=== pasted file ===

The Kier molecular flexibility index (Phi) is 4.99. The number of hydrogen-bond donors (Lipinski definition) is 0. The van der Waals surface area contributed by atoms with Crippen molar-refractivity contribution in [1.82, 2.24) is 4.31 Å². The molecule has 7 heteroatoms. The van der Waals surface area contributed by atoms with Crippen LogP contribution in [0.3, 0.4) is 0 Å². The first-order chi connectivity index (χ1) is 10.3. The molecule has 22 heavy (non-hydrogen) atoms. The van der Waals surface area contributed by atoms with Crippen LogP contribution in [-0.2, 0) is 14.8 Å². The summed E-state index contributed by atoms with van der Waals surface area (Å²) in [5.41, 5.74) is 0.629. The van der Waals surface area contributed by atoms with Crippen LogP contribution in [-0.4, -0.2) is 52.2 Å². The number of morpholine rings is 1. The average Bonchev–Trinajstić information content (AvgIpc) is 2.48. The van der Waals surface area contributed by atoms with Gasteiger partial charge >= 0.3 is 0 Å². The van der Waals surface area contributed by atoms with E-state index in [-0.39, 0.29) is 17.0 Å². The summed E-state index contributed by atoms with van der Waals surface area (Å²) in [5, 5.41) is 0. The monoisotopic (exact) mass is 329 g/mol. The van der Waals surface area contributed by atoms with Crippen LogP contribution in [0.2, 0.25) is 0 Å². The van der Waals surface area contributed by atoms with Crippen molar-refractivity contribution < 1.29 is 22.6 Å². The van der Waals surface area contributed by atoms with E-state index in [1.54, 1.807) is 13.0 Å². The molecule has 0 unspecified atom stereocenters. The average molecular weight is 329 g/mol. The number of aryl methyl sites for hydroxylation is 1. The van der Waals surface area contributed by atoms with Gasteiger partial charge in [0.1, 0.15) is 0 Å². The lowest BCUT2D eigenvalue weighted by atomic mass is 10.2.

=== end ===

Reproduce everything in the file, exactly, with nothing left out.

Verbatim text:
The Kier molecular flexibility index (Phi) is 4.99. The number of hydrogen-bond donors (Lipinski definition) is 0. The van der Waals surface area contributed by atoms with Crippen molar-refractivity contribution in [1.82, 2.24) is 4.31 Å². The molecule has 7 heteroatoms. The van der Waals surface area contributed by atoms with Crippen LogP contribution in [0.3, 0.4) is 0 Å². The first-order chi connectivity index (χ1) is 10.3. The molecule has 22 heavy (non-hydrogen) atoms. The van der Waals surface area contributed by atoms with Crippen LogP contribution in [-0.2, 0) is 14.8 Å². The summed E-state index contributed by atoms with van der Waals surface area (Å²) in [5.41, 5.74) is 0.629. The van der Waals surface area contributed by atoms with Crippen LogP contribution in [-0.4, -0.2) is 52.2 Å². The number of morpholine rings is 1. The average Bonchev–Trinajstić information content (AvgIpc) is 2.48. The van der Waals surface area contributed by atoms with Gasteiger partial charge >= 0.3 is 0 Å². The van der Waals surface area contributed by atoms with E-state index in [-0.39, 0.29) is 17.0 Å². The summed E-state index contributed by atoms with van der Waals surface area (Å²) in [5, 5.41) is 0. The monoisotopic (exact) mass is 329 g/mol. The van der Waals surface area contributed by atoms with Crippen LogP contribution in [0.2, 0.25) is 0 Å². The van der Waals surface area contributed by atoms with Crippen molar-refractivity contribution < 1.29 is 22.6 Å². The van der Waals surface area contributed by atoms with E-state index in [1.54, 1.807) is 13.0 Å². The molecule has 0 unspecified atom stereocenters. The average molecular weight is 329 g/mol. The number of aryl methyl sites for hydroxylation is 1. The van der Waals surface area contributed by atoms with Gasteiger partial charge in [0.1, 0.15) is 0 Å². The lowest BCUT2D eigenvalue weighted by atomic mass is 10.2.